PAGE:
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Turning a summer internship into a job

June 24, 2012|By Scott J. Wilson, Los Angeles Times
  • Tip No. 4: Dress appropriately for the job. “If you’re in doubt, err on the more conservative side,” says Matthew Proman of the National Assn. of Professional Women.
Tip No. 4: Dress appropriately for the job. “If you’re in doubt,… (Matthew Staver, Bloomberg )

Summer internships offer an opportunity for young people to try out a profession and for employers to evaluate possible future hires. If you're hoping to turn your internship into a permanent position, experts offer these tips:

Think long-term. "Don't think of your internship as short-term but imagine that you are a full-time employee at the company," recommended Peter Handal, chief executive of Dale Carnegie Training. "Demonstrate that you really see yourself fitting in with the corporate culture and also that you are capable of handling the workload."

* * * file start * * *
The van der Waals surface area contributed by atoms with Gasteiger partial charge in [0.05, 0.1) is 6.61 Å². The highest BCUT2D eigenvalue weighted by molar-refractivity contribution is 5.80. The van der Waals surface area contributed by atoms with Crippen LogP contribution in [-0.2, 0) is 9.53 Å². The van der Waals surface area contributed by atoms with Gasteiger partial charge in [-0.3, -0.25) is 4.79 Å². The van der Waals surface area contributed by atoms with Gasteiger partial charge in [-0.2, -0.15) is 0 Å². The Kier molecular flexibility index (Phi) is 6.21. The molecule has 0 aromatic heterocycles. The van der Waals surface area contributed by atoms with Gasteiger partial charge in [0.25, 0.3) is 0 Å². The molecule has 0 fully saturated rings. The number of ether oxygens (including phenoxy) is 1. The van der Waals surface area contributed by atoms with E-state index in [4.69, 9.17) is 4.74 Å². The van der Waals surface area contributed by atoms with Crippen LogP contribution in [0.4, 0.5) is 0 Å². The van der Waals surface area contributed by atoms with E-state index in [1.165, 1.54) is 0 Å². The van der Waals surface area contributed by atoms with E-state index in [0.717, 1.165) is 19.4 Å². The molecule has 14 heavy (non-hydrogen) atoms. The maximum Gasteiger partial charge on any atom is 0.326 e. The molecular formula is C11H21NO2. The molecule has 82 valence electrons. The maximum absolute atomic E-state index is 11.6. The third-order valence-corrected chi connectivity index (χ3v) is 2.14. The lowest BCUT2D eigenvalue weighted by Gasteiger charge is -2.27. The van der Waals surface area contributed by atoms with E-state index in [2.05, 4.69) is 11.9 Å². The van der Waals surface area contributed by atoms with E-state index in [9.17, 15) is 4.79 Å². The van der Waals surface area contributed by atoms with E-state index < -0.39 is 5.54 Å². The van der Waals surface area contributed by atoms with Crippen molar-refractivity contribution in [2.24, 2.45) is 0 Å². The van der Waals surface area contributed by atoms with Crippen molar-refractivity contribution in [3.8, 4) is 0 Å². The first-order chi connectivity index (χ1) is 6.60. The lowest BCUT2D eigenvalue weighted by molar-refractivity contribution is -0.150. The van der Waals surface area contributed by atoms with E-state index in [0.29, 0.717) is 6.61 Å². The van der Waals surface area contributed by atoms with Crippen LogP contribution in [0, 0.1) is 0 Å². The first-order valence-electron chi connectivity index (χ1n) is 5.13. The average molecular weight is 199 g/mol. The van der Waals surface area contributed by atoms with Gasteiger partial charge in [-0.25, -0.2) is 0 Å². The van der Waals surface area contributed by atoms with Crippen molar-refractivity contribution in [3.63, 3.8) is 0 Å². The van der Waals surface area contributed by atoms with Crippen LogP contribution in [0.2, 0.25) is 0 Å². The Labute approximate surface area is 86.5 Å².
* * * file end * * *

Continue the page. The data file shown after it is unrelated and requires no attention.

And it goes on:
Volunteer. "If you work at a company that puts on a lot of events or after-hour benefits, volunteer to work at them," Handal said. "They might cut into your free time, but volunteering demonstrates you are interested and eager to learn."

Share ideas. "If you have an idea or input, think it through, and then speak up," said Matthew Proman, founder of the National Assn. of Professional Women. "You never know, you could have a valuable idea no one else has thought of, but at the very least, you will seem involved and a good critical thinker."

Dress right. Wear clothes that fit with your work environment. "Dressing unprofessionally is one of the biggest blunders that interns make," Proman observed. "If you're in doubt, err on the more conservative side."

Exceed expectations. "You have a brief amount of time to show what you're made of," Proman said. "Come early, stay late and take on extra projects. The objective is to blow them away."

scott.wilson@latimes.com

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